Saved, Not Abandoned
“The Week” is a favorite part of my week. Thank you for it!
But a point of clarification is needed for a paragraph from the December 17 issue, which stated, “Moses’s mother abandoned him when he was a baby.” Though these words draw attention and set up the paragraph nicely, clarity and truth should stand first.
Although Merriam-Webster allows the use of “abandon” to mean “to give up to the control or influence of another person or agent,” the most common understanding is Webster’s: “to withdraw protection, support, or help from.” That is what makes the line an attention-getter.
Moses’s mother made a special leak-proof vessel for the baby. She had Moses’s sister place the baby in the water when and where the princess would be and stay to make certain her brother was picked up. Moses’s sister then offered to have a woman nurse the baby for the princess, enabling Moses’s mother to care for her son and be paid a wage for it. It is important to understand, too, that this was under a decree from the pharaoh that all male Hebrew children be murdered at birth.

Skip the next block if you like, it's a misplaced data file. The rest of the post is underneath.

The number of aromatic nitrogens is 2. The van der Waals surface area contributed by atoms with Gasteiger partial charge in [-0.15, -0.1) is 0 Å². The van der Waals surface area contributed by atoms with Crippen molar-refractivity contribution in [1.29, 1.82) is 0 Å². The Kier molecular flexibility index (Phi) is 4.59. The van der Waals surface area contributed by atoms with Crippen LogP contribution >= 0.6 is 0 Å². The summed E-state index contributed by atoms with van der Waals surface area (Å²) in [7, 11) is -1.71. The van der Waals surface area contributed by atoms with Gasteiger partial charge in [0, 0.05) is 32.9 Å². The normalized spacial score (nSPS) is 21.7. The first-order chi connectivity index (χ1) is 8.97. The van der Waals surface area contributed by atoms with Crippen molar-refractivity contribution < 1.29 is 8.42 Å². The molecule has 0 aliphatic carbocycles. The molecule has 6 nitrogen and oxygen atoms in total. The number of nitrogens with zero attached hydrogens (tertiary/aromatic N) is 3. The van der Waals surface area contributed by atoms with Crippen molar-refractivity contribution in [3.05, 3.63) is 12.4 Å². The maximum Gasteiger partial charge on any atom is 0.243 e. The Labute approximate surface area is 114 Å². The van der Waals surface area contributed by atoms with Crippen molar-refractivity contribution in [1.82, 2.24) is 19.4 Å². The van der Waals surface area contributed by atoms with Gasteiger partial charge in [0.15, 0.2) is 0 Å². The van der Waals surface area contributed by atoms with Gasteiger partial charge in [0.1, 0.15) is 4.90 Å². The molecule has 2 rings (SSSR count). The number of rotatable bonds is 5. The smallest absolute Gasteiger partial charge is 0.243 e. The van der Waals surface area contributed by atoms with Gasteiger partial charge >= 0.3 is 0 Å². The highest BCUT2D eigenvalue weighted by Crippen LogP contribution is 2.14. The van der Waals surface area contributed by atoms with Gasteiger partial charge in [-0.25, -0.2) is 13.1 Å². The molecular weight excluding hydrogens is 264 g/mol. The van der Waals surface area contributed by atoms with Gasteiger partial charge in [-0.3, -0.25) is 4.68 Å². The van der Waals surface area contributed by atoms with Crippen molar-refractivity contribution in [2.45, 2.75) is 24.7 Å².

Those who oppose Europe’s “baby boxes” perhaps have never had to pick up a discarded, deceased infant from the streets. I pray such a task is never required of them, for the baby’s sake.
The Reverend Ross Riggs
The Medal You Don’t Want
Years ago, I had the honor of listening to a talk from a hero awarded the Medal of Honor for actions in Vietnam. One statement he made has always stuck with me — no one “wins” the Medal of Honor. People are awarded the Medal of Honor for courageous actions performed in combat. Unfortunately, a caption that accompanies a photo of David French’s review of Into the Fire (“The Best of Marines,” December 3) calls Dakota Meyer a “Medal of Honor winner.”
“Winner” implies competition and at least one loser. I believe Corporal Meyer would agree that while he was awarded the Medal of Honor in recognition of his courageous actions, he did not win anything during the Battle of Ganjgal, and indeed suffered a greater loss than most people will ever know.
San Antonio, Texas
In “Against the Tide” (December 3), Jay Nordlinger described the Witherspoon Institute as “an elegant little conservative speck on the Princeton University campus” — moreover, a speck that is “tolerated” by that university. Actually, the tolerated elegant little conservative speck is the James Madison Program. The Witherspoon Institute is located just off campus, and is completely independent (while still elegant, little, and conservative).